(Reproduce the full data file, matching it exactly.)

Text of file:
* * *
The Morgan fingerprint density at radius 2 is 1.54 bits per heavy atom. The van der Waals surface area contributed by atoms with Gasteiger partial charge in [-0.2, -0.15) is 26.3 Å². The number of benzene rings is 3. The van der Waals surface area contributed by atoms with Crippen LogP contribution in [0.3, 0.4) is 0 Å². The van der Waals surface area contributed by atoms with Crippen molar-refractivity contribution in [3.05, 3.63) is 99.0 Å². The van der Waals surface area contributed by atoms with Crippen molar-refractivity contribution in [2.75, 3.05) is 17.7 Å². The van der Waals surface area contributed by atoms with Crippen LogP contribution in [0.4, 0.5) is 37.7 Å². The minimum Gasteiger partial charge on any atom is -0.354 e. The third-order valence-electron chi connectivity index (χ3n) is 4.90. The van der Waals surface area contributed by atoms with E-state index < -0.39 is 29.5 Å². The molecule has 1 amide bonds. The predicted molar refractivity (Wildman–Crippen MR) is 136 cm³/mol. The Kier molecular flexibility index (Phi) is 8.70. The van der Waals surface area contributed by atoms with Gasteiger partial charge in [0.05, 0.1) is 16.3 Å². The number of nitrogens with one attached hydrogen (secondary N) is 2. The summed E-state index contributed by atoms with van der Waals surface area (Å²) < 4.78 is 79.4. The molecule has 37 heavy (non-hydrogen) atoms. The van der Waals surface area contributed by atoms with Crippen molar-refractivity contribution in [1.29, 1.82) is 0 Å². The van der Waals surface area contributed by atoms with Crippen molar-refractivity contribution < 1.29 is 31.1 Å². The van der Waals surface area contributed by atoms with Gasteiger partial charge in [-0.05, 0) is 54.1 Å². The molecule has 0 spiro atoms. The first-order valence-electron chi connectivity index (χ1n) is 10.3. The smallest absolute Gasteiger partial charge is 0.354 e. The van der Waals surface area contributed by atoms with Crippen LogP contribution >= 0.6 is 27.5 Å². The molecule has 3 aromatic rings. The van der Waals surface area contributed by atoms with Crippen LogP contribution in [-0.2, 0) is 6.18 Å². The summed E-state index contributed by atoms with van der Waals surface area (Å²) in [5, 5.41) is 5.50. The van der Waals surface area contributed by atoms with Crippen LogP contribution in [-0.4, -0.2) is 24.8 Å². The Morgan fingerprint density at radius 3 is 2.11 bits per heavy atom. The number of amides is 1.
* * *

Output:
The Morgan fingerprint density at radius 2 is 1.54 bits per heavy atom. The van der Waals surface area contributed by atoms with Gasteiger partial charge in [-0.2, -0.15) is 26.3 Å². The number of benzene rings is 3. The van der Waals surface area contributed by atoms with Crippen LogP contribution in [0.3, 0.4) is 0 Å². The van der Waals surface area contributed by atoms with Crippen molar-refractivity contribution in [3.05, 3.63) is 99.0 Å². The van der Waals surface area contributed by atoms with Crippen molar-refractivity contribution in [2.75, 3.05) is 17.7 Å². The van der Waals surface area contributed by atoms with Crippen LogP contribution in [0.4, 0.5) is 37.7 Å². The minimum Gasteiger partial charge on any atom is -0.354 e. The third-order valence-electron chi connectivity index (χ3n) is 4.90. The van der Waals surface area contributed by atoms with E-state index < -0.39 is 29.5 Å². The molecule has 1 amide bonds. The predicted molar refractivity (Wildman–Crippen MR) is 136 cm³/mol. The Kier molecular flexibility index (Phi) is 8.70. The van der Waals surface area contributed by atoms with Gasteiger partial charge in [0.05, 0.1) is 16.3 Å². The number of nitrogens with one attached hydrogen (secondary N) is 2. The summed E-state index contributed by atoms with van der Waals surface area (Å²) < 4.78 is 79.4. The molecule has 37 heavy (non-hydrogen) atoms. The van der Waals surface area contributed by atoms with Crippen molar-refractivity contribution in [1.29, 1.82) is 0 Å². The van der Waals surface area contributed by atoms with Crippen molar-refractivity contribution < 1.29 is 31.1 Å². The van der Waals surface area contributed by atoms with Gasteiger partial charge in [-0.05, 0) is 54.1 Å². The molecule has 0 spiro atoms. The first-order valence-electron chi connectivity index (χ1n) is 10.3. The smallest absolute Gasteiger partial charge is 0.354 e. The van der Waals surface area contributed by atoms with Crippen LogP contribution >= 0.6 is 27.5 Å². The molecule has 3 aromatic rings. The van der Waals surface area contributed by atoms with Crippen LogP contribution in [-0.2, 0) is 6.18 Å². The summed E-state index contributed by atoms with van der Waals surface area (Å²) in [5, 5.41) is 5.50. The van der Waals surface area contributed by atoms with Crippen LogP contribution in [-0.4, -0.2) is 24.8 Å². The Morgan fingerprint density at radius 3 is 2.11 bits per heavy atom. The number of amides is 1.